Moving to a legislated committee-based system for making monetary policy decisions has been a cause of mine for almost 20 years now. It is the way almost all other major decisions in public life (and much of business and non-profit life) are made, from Cabinet on down to the local school’s board of trustees.  Earlier this decade, I greatly upset the then-Governor by even writing a limited-circulation internal discussion paper proposing such a reform, and first media coverage I had after leaving the Bank was for a revised and updated paper along similar lines.   To their considerable credit –  and I don’t credit them for much –  the Green Party had also been championing reform in this area for some time.  Labour was late to the issue –  and showed little sign of really caring much – but as the largest component of the government, reform wouldn’t have happened without them.

The new model MPC will be an improvement on what went before it. It is good to have it now clear in law that the government of the day sets the target (taking advice, consulting etc, but in the end the Minister sets the target and is accountable for it). And the final form of the new system is a little better than what the Minister of Finance was first promising (MPC members were initially to be prevented from airing their views in open at all), or than the Governor appeared to be championing (when he was reported as suggesting he didn’t want economists as external members of the MPC).

But, to a considerable extent, the reforms represent a lost opportunity.  We’ve ended up with a system designed to be dominated by the Governor, and with not much more openness and accountability than we’ve had before. In practice, it looks likely to be a system little different than the Bank operated since about 2002, when “external advisers” were first appointed to the (then) Official Cash Rate Advisory Committee.   There is little reason to suppose that the policy mistakes of the last decade (recall the enthusiastic rate hikes in 2014 and the reluctant unwinds, and nearly a decade of undershooting the inflation target) would have been avoided if this particular system had been put in place in 2009.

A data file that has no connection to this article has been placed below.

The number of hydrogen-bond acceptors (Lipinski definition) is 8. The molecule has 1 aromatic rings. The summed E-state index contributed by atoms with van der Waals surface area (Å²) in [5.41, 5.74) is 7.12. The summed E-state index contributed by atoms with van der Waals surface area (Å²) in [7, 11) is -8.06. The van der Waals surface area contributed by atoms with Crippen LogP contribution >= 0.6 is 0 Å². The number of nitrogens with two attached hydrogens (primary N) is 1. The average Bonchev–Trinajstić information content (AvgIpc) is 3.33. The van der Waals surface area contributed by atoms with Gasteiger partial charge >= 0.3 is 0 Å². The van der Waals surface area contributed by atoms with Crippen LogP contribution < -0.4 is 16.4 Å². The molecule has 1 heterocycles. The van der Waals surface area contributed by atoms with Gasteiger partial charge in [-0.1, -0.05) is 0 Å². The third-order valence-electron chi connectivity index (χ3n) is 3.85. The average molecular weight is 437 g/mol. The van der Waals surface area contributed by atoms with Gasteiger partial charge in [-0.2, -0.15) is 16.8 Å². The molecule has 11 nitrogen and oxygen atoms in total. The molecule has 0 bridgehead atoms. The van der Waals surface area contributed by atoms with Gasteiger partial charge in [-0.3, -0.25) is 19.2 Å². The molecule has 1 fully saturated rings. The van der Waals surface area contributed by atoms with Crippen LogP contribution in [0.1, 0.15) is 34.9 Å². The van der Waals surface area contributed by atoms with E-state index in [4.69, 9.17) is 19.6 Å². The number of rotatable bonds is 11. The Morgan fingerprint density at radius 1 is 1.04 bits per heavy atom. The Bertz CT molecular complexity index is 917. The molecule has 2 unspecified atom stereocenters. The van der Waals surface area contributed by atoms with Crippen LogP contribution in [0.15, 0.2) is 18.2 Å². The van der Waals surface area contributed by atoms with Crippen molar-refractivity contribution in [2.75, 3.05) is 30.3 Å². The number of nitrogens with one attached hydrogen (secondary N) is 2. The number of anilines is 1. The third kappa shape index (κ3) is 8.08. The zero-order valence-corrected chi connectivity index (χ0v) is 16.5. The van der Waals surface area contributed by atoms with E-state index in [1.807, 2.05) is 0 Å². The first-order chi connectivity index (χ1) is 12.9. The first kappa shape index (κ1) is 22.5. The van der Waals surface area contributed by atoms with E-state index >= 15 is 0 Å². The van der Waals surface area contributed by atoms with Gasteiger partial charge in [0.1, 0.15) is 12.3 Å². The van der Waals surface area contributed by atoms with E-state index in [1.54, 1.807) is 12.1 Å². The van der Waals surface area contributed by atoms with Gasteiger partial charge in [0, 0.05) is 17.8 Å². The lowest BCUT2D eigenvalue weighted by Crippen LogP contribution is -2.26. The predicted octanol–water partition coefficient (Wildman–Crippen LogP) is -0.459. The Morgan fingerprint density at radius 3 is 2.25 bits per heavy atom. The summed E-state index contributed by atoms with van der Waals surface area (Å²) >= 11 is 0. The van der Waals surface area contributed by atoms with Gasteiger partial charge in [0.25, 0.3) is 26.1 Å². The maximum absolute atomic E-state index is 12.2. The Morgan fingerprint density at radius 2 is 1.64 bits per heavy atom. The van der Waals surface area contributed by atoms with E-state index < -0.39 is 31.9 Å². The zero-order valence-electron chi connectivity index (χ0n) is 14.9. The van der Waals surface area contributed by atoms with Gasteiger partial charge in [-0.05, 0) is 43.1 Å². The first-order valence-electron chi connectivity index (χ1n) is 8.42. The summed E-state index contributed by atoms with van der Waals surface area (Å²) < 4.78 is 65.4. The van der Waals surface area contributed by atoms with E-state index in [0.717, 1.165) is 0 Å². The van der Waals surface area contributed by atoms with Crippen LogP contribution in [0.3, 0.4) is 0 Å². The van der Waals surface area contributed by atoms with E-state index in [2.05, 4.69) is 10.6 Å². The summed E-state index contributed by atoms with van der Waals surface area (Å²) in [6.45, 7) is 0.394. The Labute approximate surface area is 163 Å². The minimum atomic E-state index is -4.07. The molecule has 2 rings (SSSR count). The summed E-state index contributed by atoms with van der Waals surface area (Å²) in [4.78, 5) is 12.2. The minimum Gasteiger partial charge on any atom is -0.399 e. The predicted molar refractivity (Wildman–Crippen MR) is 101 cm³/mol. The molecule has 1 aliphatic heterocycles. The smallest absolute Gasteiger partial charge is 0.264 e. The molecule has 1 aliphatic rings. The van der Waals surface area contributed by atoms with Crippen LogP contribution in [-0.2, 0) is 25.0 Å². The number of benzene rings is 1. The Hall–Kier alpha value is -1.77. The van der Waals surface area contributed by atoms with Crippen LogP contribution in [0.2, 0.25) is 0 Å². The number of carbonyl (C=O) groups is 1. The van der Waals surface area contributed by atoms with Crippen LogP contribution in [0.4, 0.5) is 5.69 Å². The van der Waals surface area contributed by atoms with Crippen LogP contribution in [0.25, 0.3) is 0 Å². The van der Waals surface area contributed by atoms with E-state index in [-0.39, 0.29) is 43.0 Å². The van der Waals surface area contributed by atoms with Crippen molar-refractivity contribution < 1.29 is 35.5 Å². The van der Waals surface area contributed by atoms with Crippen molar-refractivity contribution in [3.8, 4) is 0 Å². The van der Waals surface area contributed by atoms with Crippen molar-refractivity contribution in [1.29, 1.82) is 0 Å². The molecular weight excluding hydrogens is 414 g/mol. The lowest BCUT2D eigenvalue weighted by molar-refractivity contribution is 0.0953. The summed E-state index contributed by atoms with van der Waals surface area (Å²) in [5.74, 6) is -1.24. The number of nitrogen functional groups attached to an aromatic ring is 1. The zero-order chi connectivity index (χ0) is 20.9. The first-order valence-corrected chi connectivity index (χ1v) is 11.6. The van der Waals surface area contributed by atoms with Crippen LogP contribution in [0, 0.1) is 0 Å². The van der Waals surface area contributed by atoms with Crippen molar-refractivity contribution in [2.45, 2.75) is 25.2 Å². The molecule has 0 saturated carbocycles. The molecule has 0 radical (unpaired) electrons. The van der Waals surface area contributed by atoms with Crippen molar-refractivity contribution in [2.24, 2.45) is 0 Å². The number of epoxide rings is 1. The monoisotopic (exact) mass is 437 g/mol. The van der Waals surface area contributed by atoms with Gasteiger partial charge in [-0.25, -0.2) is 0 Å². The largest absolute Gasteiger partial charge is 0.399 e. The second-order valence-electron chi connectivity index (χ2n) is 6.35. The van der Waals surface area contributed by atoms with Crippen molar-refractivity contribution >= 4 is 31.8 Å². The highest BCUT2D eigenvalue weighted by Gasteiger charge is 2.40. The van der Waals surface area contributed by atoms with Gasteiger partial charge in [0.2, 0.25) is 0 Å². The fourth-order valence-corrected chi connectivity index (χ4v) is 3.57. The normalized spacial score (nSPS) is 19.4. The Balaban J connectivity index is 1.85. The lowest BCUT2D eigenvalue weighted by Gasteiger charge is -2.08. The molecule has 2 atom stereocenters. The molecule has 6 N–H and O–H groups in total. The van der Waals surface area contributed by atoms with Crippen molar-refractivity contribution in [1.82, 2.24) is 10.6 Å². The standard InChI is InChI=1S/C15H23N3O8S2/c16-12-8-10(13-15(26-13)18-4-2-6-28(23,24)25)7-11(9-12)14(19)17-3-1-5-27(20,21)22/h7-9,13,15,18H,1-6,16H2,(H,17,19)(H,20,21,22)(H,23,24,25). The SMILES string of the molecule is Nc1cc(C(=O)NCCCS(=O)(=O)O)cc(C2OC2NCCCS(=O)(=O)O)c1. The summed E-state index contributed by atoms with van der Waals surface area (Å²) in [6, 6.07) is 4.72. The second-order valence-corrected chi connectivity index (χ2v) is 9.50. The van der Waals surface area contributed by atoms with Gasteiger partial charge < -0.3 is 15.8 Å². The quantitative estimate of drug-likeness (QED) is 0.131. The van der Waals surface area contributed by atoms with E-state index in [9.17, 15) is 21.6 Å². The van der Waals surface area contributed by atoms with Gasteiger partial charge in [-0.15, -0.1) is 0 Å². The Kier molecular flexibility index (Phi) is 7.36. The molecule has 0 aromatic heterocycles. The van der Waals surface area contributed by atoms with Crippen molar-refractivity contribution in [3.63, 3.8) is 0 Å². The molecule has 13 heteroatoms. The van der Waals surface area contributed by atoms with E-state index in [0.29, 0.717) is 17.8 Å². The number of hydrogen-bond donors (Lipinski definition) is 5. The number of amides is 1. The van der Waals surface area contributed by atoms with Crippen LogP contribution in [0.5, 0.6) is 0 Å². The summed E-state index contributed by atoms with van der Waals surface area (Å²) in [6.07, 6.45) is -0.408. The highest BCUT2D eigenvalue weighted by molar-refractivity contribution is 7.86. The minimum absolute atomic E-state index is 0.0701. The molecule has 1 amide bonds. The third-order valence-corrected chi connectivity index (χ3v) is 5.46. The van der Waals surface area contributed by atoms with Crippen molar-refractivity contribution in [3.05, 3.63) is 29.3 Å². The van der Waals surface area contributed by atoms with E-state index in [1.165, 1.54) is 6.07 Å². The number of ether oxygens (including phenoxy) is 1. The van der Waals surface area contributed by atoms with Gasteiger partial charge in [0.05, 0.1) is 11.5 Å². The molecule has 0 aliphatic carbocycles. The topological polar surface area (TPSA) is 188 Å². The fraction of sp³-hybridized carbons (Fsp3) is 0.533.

It looks, mostly, like cosmetic change –  cosmetics which suit both Reserve Bank management and the government, neither of whom was interested in the sort of open and accountable, disputatious at times, central banks of the sort they have in Sweden, the UK, or the United States.  It is there in the official documents –  the relentless drive for “consensus”, of which I noted recently

“Consensus” isn’t a recipe for getting the best answers, but for lowest common denominator answers that everyone can live with.  It isn’t really a recipe for a robust examination of competing arguments and analyses either –  at least unless one has exceptional people (which is always unlikely, almost by definition) –  and especially when management has (a) an inbuilt majority, and (b) control of all the research and analysis resources (and of the pen in drafting MPSs etc).

As always, there is the law and there is practice.  It will take some time for the new system to bed down.  Perhaps the published minutes will prove more revealing than currently seems likely. Perhaps MPC members –  internal and external –  will be willing to give periodic speeches and interviews outlining views different from those of the Governor.  Time will tell.  I hope it works better than I expect. But I’m not holding my breath.

The members of the new MPC was finally announced late last week.    Recall that the committee has four internal members and three external members, and hence a built-in management majority.  There is no necessity for the internal members to all vote together (if things ever come to a vote –  recall all that talk of “consensus”), but the internals (in their day jobs) all work for the Governor.   In future, the Deputy Governor will be appointed by the Minister, but only on the recommendation of the Board, who in  turn must consult the Governor (in practice, the Deputy Governor will be the Governor’s appointee).  The other internals will just be senior staff appointed to their positions in the Bank by the Governor, and hoping for pay rises, promotion, resource allocations to their areas, all in the sole gift of the Governor.  A good Governor will, of course, encourage challenge, debate, active disagreement etc etc.  Rather more average Governors –  and the typical Governor is likely to be rather more average – won’t, especially not in public fora.  So although on paper the internal members of the MPC are statutory appointees (in respect of that specific role), they are just part of the Bank’s management structure, and under the old and new law work wholly to the Governor.